These birds belong to the order Anseriformes (Anseriformes) and were close relatives of modern ducks and geese. At the height of Dromornis stirtoni was more than 3 meters long and weighed about 500 kg. It lived in Australia and the Middle Miocene, at about 15 million years ago. It was probably omnivorous. Currently Dromornis stirtoni and Aepyornis maximus, are considered the largest and most severe in the history of the bird fauna. But recently, leontologists have found a skull of a previously unknown species, which was given the name ( Kelenken guillermoi ).
They are sometimes referred to as Mihirung birds. 'Mihirung paringmal' is an Aboriginal word from the Tjapwuring people of Western Victoria and it means 'giant bird'. Although they looked like giant emus, the Dromornis are more closely related to geese.
Dromornis stirtoni was three metres (10 feet) tall and weighed half a ton (500 kilos). It inhabited subtropical open woodlands in Australia during the Late Miocene and may have been carnivorous. It was heavier than the Moa and taller than Aepyornis . Due to the poor fossil record of Dromornis australis (the type species of the genus) and the large time gap between the two Dromornis species, D. stirtoni may eventually be reassigned to the genus Bullockornis.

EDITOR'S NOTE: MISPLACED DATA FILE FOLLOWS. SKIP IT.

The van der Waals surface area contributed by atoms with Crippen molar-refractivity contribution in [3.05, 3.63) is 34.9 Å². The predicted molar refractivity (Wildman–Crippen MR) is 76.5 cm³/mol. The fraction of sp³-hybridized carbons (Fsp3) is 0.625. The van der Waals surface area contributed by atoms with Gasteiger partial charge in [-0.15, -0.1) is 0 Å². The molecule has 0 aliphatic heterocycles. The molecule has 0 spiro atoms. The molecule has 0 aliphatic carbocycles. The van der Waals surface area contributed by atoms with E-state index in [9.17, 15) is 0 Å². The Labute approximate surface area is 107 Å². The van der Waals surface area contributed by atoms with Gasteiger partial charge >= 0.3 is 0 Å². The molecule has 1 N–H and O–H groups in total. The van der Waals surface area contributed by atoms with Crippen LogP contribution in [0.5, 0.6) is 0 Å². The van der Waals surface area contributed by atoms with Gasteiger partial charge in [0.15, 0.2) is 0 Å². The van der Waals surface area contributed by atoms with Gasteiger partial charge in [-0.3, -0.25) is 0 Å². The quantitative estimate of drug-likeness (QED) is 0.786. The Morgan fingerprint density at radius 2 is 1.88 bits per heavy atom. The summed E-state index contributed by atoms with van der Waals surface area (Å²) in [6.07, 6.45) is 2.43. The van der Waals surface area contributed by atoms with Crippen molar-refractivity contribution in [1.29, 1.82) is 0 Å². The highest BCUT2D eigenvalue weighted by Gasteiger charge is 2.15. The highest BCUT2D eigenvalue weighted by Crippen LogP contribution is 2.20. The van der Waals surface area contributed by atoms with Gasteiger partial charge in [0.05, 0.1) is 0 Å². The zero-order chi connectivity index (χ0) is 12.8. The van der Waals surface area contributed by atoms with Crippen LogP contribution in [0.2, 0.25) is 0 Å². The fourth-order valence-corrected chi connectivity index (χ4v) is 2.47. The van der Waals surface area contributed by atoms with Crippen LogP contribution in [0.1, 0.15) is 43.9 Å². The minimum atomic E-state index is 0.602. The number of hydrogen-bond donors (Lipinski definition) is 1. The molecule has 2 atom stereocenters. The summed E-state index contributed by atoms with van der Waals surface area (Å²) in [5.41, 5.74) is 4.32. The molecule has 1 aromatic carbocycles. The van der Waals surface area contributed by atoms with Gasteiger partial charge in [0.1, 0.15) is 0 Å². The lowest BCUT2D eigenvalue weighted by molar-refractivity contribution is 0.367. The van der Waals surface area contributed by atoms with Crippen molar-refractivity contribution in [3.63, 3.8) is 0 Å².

This species had a long neck and stub-like wings, rendering it flightless. Its legs were powerful, but it is not believed to have been a fast runner. The bird's beak was large and immensely powerful, leading early researchers to believe that it was used to shear through tough plant stalks. However, recently others have argued that the size of the beak suggests that the bird was a carnivore.
Dromornis are part of a family of giant birds called Dromornithidae that lived from 15 million years ago until less than 30,000 years ago. Australia had been separated from the big southern landmass of Gondwana for millions of years by this time. The animals of Australia had evolved very slowly in almost complete isolation from the animals of other continents. There were forests and a permanent water supply at Alcoota where the Dromornis birds lived, although the climate was very unpredictable.